This article was originally published on Roadside Theater’s blog and is reprinted with permission. You can keep up with Roadside by liking their Facebook page.
In this podcast, Roadside’s artistic director Dudley Cocke and John O’Neal, co-founder of the Free Southern Theater and founder of New Orleans-based Junebug Productions, talk about their 38 years of collaboration. Their candid conversation covers a wide range of topics – from the role of theater in a people’s movement to their memories of traveling on the road.
When discussing present societal challenges, John notes that “we need to be a little bit more analytical and a little bit more challenging to each other and to the issues of the day.” He talks about the historical demand for justice and equity, which makes him optimistic about the future. Dudley emphasizes the importance of building people power through institutions and organizations in order to bring a shift in the status quo. John and Dudley share how they were inspired by Bayard Rustin and Ella Baker, key figures in the Civil Rights Movement, and offer advice to the new generations of theater makers. “Plow forward even in the darkest nights,” says John, “the darker the night, the more likely you are to find the jewel.” Towards the end of the podcast, the two directors talk about the source of energy that propelled their work throughout the years.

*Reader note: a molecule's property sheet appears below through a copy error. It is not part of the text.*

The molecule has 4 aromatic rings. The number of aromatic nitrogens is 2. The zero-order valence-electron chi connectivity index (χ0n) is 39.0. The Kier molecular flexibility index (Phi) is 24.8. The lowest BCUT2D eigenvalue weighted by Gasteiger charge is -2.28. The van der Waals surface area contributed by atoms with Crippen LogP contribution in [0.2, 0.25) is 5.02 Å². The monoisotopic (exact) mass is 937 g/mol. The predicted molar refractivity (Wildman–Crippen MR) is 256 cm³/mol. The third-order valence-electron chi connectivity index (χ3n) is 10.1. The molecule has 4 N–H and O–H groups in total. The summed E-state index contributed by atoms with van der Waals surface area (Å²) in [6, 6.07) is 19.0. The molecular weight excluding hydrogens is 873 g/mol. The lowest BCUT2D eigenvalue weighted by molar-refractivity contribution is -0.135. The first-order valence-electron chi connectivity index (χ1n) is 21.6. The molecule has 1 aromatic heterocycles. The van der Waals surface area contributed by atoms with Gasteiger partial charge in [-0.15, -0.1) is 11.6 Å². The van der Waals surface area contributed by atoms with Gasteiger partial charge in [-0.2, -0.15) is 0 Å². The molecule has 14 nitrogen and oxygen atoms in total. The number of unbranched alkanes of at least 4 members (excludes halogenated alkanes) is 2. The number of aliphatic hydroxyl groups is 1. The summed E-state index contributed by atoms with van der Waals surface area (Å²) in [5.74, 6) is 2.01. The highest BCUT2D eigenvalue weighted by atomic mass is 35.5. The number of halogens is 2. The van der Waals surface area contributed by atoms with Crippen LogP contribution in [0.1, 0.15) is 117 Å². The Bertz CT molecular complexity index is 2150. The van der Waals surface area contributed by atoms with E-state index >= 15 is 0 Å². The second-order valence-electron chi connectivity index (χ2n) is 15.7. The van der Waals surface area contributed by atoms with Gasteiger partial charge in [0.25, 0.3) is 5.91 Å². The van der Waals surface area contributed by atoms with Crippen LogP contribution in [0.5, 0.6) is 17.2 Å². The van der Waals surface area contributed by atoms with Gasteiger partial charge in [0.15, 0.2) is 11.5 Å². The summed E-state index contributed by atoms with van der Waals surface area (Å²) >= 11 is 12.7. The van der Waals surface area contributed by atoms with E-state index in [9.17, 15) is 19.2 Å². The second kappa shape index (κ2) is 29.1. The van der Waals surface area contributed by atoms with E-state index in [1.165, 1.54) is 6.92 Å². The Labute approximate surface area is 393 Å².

Their conversation follows on the heels of ROOTS Week 2014 and is divided into seven topical segments interspersed with tunes by New Orleans jazz maestro Sidney Bechet. Take a listen and let us know what you think.
What resources are there for young theater makers to learn the methodologies of veteran grassroots theaters?
How has online communication affected critical discourse in the arts?
Click here for a full transcript of the podcast. We have also compiled a slideshow with photos from John’s visit and the companies’ numerous collaborations.